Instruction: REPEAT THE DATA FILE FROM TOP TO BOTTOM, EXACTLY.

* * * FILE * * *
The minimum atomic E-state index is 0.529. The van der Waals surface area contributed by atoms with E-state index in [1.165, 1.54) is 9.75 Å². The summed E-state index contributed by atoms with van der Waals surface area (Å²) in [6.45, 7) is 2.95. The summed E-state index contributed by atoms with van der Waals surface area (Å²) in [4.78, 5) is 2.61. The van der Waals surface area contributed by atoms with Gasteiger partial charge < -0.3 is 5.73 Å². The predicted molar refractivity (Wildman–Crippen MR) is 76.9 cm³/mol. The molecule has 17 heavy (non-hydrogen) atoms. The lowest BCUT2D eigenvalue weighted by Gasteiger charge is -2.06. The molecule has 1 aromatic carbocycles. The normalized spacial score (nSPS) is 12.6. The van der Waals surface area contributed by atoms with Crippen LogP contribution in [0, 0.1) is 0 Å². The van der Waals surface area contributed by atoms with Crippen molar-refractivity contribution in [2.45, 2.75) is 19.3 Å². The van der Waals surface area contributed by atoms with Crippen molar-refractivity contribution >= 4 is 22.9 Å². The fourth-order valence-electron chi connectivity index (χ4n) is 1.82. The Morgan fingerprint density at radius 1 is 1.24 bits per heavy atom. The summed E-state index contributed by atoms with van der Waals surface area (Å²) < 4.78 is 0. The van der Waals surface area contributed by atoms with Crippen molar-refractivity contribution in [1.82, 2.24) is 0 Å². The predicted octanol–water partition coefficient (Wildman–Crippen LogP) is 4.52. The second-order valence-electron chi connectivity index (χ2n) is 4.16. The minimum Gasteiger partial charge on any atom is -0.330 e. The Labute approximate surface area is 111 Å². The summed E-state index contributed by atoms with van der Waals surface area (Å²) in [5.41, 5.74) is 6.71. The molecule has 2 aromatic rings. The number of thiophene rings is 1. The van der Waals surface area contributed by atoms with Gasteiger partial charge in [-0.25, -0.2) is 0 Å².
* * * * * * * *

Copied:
The minimum atomic E-state index is 0.529. The van der Waals surface area contributed by atoms with E-state index in [1.165, 1.54) is 9.75 Å². The summed E-state index contributed by atoms with van der Waals surface area (Å²) in [6.45, 7) is 2.95. The summed E-state index contributed by atoms with van der Waals surface area (Å²) in [4.78, 5) is 2.61. The van der Waals surface area contributed by atoms with Gasteiger partial charge < -0.3 is 5.73 Å². The predicted molar refractivity (Wildman–Crippen MR) is 76.9 cm³/mol. The molecule has 17 heavy (non-hydrogen) atoms. The lowest BCUT2D eigenvalue weighted by Gasteiger charge is -2.06. The molecule has 1 aromatic carbocycles. The normalized spacial score (nSPS) is 12.6. The van der Waals surface area contributed by atoms with Crippen LogP contribution in [0, 0.1) is 0 Å². The van der Waals surface area contributed by atoms with Crippen molar-refractivity contribution in [2.45, 2.75) is 19.3 Å². The van der Waals surface area contributed by atoms with Crippen molar-refractivity contribution >= 4 is 22.9 Å². The fourth-order valence-electron chi connectivity index (χ4n) is 1.82. The Morgan fingerprint density at radius 1 is 1.24 bits per heavy atom. The summed E-state index contributed by atoms with van der Waals surface area (Å²) < 4.78 is 0. The van der Waals surface area contributed by atoms with Crippen molar-refractivity contribution in [1.82, 2.24) is 0 Å². The predicted octanol–water partition coefficient (Wildman–Crippen LogP) is 4.52. The second-order valence-electron chi connectivity index (χ2n) is 4.16. The minimum Gasteiger partial charge on any atom is -0.330 e. The Labute approximate surface area is 111 Å². The summed E-state index contributed by atoms with van der Waals surface area (Å²) in [5.41, 5.74) is 6.71. The molecule has 2 aromatic rings. The number of thiophene rings is 1. The van der Waals surface area contributed by atoms with Gasteiger partial charge in [-0.25, -0.2) is 0 Å².